The only reliable and absorbable sources of vitamin B12 are animal products, especially organ meats and eggs (17). Though present in lesser amounts than meat and eggs, dairy products do contain B12. Vegans, therefore, should consider adding dairy products into their diets. If dairy cannot be tolerated, eggs, preferably from free-run hens, are a virtual necessity.
In making this claim, Byrnes is promoting a myth with as little basis as the one he sets out to criticise and with considerable potential for harm. B12 from fortified foods or supplements (directly harvested from bacteria) is at least as reliable and absorbable as B12 from animal products. In setting the US Dietary Reference Intakes for B12, the Institute of Medicine (1998) notes: "Because 10 to 30% of older people may be unable to absorb naturally occurring vitamin B12, it is advisable for those older than 50 years to meet their RDA mainly by consuming foods fortified with vitamin B12 or a vitamin B12-containing supplement." Tucker et al. (2000) present evidence that fortified foods, supplements and dairy products are more effective sources of B12 than meat for all age groups. There is therefore no nutritional reason for vegans to use dairy or eggs as a source of B12 and this attempt to create an illusory need, which conflicts with vegan ethics, is contemptible.
That vitamin B12 can only be obtained from animal foods is one of the strongest arguments against veganism being a "natural" way of human eating. Today, vegans can avoid anemia by taking supplemental vitamins or fortified foods. If those same people had lived just a few decades ago, when these products were unavailable, they would have died.
Having painted a false picture of universal dependence on meat and eggs for B12, Byrnes then draws the conclusion that we are adapted to require animal products in our diet and that vegan diets are unnatural. There is no evidence that humans are biologically adapted to require B12 from animal products, as opposed to any other source of bacteria-generated B12, so the claim that our need for B12 shows that diets free from meat, milk and eggs are "unnatural" does not pass square one. Most large wild primates consume minimal amounts of meat (insufficient to provide a human with B12) yet have blood B12 levels similar to non-vegetarian humans. Some primates eat faeces, some deliberately eat insects and all consume remnants of insects incidentally with the fruits, leaves and shoots which form the bulk of the diet of our great ape relatives. All get their B12 from bacteria.
Modern humans, of all persuasions, embrace the benefits of sanitary food preparation and therefore lose the B12 sources that have sustained our fellow great apes for millions of years. This "unnatural" choice is enthusiastically embraced and creates a need for a different source of bacterial B12 to those satisfying the needs of the other great apes. Fortified foods and supplements containing the desired bacterial B12 provide the perfect alternative: no direct harm to sentient beings, minimal environmental impact and no unhealthy extras such as saturated fat.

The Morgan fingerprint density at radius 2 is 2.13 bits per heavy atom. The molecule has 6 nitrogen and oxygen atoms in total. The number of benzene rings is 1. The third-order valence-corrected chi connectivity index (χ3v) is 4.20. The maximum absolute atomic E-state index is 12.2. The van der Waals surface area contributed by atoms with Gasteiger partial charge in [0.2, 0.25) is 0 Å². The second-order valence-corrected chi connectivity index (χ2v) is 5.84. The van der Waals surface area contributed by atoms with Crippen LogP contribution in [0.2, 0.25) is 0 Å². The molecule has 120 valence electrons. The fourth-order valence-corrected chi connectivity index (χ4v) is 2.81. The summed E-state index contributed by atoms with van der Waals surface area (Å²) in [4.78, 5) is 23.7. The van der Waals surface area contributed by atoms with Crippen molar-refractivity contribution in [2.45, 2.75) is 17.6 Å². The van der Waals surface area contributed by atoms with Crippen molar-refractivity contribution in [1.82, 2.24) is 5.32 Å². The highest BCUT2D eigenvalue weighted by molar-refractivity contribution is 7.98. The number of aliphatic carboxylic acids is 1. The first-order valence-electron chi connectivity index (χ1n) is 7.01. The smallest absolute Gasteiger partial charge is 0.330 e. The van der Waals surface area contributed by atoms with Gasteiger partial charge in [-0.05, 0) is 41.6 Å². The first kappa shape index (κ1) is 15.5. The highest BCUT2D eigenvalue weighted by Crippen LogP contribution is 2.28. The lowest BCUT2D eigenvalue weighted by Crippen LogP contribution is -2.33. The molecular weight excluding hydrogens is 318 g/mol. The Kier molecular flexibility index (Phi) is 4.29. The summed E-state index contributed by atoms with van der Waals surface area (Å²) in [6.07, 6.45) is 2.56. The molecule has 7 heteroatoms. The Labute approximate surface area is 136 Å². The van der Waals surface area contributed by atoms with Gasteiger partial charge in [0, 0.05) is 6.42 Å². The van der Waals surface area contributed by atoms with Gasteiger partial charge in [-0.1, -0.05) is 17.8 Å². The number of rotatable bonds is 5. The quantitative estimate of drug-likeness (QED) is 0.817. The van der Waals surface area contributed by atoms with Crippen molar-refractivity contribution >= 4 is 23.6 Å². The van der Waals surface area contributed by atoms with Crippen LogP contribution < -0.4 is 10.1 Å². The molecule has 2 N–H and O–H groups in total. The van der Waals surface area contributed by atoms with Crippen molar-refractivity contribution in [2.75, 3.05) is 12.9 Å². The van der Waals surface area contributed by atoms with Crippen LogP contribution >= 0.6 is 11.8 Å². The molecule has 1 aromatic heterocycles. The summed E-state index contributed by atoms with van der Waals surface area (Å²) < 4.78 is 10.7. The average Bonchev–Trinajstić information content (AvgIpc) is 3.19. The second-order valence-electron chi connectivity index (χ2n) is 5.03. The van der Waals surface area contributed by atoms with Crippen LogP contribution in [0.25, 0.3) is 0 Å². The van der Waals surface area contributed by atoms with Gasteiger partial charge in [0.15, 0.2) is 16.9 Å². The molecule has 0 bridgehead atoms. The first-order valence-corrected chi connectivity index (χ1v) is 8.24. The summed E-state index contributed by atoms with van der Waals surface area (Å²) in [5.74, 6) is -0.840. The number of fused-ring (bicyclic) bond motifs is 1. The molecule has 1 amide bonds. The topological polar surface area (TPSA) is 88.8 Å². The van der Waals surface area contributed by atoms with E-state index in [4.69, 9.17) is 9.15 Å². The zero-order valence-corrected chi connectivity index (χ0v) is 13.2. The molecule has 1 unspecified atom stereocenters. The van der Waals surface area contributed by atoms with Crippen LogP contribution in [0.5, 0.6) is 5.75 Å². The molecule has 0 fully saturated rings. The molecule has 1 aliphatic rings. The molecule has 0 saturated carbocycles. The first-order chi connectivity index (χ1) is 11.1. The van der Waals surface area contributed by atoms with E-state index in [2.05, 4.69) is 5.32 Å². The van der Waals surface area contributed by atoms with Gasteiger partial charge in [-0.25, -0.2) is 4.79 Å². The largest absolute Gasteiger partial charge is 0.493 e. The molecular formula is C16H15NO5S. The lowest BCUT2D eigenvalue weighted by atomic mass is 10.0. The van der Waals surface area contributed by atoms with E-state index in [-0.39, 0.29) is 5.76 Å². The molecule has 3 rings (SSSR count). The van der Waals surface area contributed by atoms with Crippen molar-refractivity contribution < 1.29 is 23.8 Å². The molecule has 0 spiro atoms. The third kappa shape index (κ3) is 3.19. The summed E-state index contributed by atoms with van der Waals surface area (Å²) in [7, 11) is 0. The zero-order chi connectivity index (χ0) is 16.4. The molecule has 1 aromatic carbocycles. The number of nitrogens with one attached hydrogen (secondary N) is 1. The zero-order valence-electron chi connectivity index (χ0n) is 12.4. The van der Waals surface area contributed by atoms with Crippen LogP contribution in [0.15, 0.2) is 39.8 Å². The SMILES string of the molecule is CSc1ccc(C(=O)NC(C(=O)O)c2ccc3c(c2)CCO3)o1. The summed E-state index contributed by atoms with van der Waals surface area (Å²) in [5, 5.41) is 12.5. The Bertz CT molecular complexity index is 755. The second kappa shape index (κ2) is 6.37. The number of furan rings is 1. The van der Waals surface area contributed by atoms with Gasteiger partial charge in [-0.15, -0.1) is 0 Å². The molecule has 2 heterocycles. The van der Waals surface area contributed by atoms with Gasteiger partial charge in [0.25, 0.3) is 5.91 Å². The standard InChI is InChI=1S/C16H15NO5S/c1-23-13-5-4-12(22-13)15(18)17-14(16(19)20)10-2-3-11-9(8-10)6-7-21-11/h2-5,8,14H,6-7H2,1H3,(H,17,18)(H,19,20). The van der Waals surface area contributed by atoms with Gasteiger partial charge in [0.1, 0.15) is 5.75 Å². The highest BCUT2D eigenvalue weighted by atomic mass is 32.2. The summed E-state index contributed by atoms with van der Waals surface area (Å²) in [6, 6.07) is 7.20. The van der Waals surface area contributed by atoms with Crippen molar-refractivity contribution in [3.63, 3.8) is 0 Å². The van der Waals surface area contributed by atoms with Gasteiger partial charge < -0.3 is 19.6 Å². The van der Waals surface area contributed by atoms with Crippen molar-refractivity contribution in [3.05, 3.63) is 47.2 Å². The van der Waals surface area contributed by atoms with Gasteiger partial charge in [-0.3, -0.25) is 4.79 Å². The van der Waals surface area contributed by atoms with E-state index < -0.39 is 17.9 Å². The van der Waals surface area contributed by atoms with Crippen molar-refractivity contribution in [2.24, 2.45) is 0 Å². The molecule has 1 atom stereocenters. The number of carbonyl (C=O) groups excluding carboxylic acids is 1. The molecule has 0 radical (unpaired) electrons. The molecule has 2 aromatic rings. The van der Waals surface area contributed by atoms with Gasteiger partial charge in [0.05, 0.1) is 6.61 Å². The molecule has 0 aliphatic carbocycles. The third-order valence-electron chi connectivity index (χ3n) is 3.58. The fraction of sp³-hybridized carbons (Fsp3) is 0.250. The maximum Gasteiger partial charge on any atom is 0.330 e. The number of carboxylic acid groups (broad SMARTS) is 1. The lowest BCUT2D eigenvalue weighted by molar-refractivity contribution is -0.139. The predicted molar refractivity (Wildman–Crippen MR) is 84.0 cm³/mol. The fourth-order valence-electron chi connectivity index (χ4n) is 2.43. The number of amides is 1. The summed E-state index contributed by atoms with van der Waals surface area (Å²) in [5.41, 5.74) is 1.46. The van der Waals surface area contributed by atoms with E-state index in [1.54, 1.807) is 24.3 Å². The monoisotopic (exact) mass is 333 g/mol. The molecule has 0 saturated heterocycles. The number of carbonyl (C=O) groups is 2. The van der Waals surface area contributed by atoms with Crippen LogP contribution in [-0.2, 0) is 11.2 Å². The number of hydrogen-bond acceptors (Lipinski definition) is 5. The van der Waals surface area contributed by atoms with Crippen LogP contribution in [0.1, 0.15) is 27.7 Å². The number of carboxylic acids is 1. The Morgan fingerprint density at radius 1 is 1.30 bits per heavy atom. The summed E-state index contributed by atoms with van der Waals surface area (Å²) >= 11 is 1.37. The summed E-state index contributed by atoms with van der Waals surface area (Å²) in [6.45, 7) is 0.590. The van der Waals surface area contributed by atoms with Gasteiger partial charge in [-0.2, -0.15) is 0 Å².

The most distinctive characteristic of human nature is our exceptional capacity to recreate our environment in a manner more conducive to our needs. We cook food, live in houses and wear clothes. None of these are "natural" in the sense of having been around for a significant part of human evolution, but all are entirely natural to our species. We manipulate our environment in many ways to meet our needs and, at our best, to avoid harm to other humans, animals and the environment. Getting B12 from fortified foods or supplements is an entirely natural and commendable choice for humans to make.
In this example, Byrnes makes some good points, which have been made previously by many vegetarians and vegans, but he mixes these with inaccurate observations of his own and spins himself to a completely unjustified conclusion. Byrnes claims elsewhere (http://www.mercola.com/2000/apr/2/vegetarian_myths.htm) to have saved two vegans' lives by persuading them to drink milk. This is the sorry end-point of his myth-making "debunking": promoting the demonstrably fallacious myth that only animal products provide reliable and absorbable sources of B12 in order to persuade people to abandon an ethical and at its best exceedingly healthful vegan diet.
For further information on B12, see www.vegansociety.com/html/info/b12sheet.htm or www.veganoutreach.org/health/b12rec.html or http://www.vrg.org/nutrition/b12.htm
For an outline of a talk by Stephen Walsh at the World Vegetarian Congress in July 2002 (B12: an essential part of a healthy plant-based diet) see www.ivu.org/congress/2002/program/stephen-walsh.html
Haddad et al. (1999): American Journal of Clinical Nutrition, 1999; 70: 586S-593S, Dietary intake and biochemical, hematologic, and immune status of vegans compared with nonvegetarians, Ella H Haddad et al.
Institute of Medicine (1998): Dietary Reference Intakes for Thiamin, Riboflavin, Niacin, Vitamin B6, Folate, Vitamin B12, Pantothenic Acid, Biotin, and Choline, National Academy Press, 1998 ISBN 0-309-06554-2 (http://books.nap.edu/books/0309065542/html/306.html)
Tucker et al. (2000): American Journal of Clinical Nutrition, 2000, 71: 514-522, Plasma vitamin B-12 concentrations relate to intake source in the Framingham Offspring Study, Katherine L Tucker et al.
Acknowledgements: My thanks to members of the IVU Science group, particularly Syd Baumel, Jack Norris and Deborah Pageau, for helpful comments on earlier drafts of this critique.